Cadillac ran a great ad on TV not long ago. Some white-toothed, studley guy zips around joyfully in a silvery, leather-rich Caddy, smug as can be. Things are obviously good. Very good.
Then comes the pay-off line: “Life,” the narrator intones, “is just high school with money.”
And because I’m headed to my 40th high school reunion next month, I think about this a lot.
Did I say ‘headed’? What I’m doing is jumping into Mr. Peabody’s Way-Back Machine, closing my eyes and dialing up 1972. I haven’t seen 97 percent of my high school class since the day I was handed my diploma. I haven’t been back to my home town in 35 years. This, as they say, is a Big Deal. I’m not sure I’m ready for it.
Am I thin enough? Do I have enough hair? Is my house big enough? Am I cool yet?
As everyone knows, we are permanently forged in the crucible that is high school, and spend the subsequent decades compensating for it. The bill is now due. A jury of my peers is about to present me with the ultimate report card.
Did I make the honor roll?
Smart, beautiful wife? Check. Three handsome boys? Check. Lovely home under construction in leafy Boston suburb? Check. I have been fortunate, and no one knows it better than me.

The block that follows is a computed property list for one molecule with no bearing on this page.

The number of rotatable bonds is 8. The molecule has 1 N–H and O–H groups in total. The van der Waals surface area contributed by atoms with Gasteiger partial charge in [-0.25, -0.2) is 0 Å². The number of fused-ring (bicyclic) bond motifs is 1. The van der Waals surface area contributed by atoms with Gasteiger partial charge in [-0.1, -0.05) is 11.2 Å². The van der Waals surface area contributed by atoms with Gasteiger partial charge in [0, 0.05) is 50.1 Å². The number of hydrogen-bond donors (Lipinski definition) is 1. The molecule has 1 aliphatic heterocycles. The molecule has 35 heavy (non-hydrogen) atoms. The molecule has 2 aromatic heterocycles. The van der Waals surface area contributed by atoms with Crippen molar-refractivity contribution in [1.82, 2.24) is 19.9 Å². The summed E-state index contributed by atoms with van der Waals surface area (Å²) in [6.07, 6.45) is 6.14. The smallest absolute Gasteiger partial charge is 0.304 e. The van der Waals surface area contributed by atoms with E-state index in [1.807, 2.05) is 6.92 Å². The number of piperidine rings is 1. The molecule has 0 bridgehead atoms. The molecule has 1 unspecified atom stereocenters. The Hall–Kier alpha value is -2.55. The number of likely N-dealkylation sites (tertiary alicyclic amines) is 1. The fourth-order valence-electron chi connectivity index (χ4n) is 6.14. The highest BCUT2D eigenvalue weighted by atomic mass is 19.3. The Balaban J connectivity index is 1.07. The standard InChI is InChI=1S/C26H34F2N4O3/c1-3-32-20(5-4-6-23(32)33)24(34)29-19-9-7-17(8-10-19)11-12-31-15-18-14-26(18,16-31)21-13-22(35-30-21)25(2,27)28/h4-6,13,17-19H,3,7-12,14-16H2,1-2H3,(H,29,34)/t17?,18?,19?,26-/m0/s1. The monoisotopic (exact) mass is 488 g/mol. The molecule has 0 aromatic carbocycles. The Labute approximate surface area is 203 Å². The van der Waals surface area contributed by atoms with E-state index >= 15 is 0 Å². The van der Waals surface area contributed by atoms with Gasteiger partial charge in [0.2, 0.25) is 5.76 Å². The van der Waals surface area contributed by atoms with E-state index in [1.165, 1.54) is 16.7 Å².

Then the metric gets a little more complicated. What did you do with your life? Have you put it to good and meaningful use?
I like to think it’s a bit early to decide. But on the journey I’ve tried to follow the advice of iconoclast Edward Abbey, who said that the only thing one truly and genuinely owns is one’s personal experience. So I would happily trade, a second time, economic security for adventure – the chance, once again, to eat cold, boiled seal meat with the Eskimos, to party in the Kremlin, to witness that mutiny on the Upper Nile.
I head into this little soiree with far less confidence than I might affect. As English novelist L.P. Hartley observed, “The past is a foreign country: they do things differently there.”
But it should allow me to answer some critical questions.
Like, who of that post-hippie/late-Vietnam generation is still with us, and who has passed on?
Have my classmates led rich and fruitful lives, and how have they chosen to define those terms? Do I have the maturity, confidence and restraint to judge them not, lest I be judged?
And, most importantly: Will my old girlfriends be there?
It should be amusing. I’ll let you know how it goes.
Written for Accion’s employee newsletter, September 2012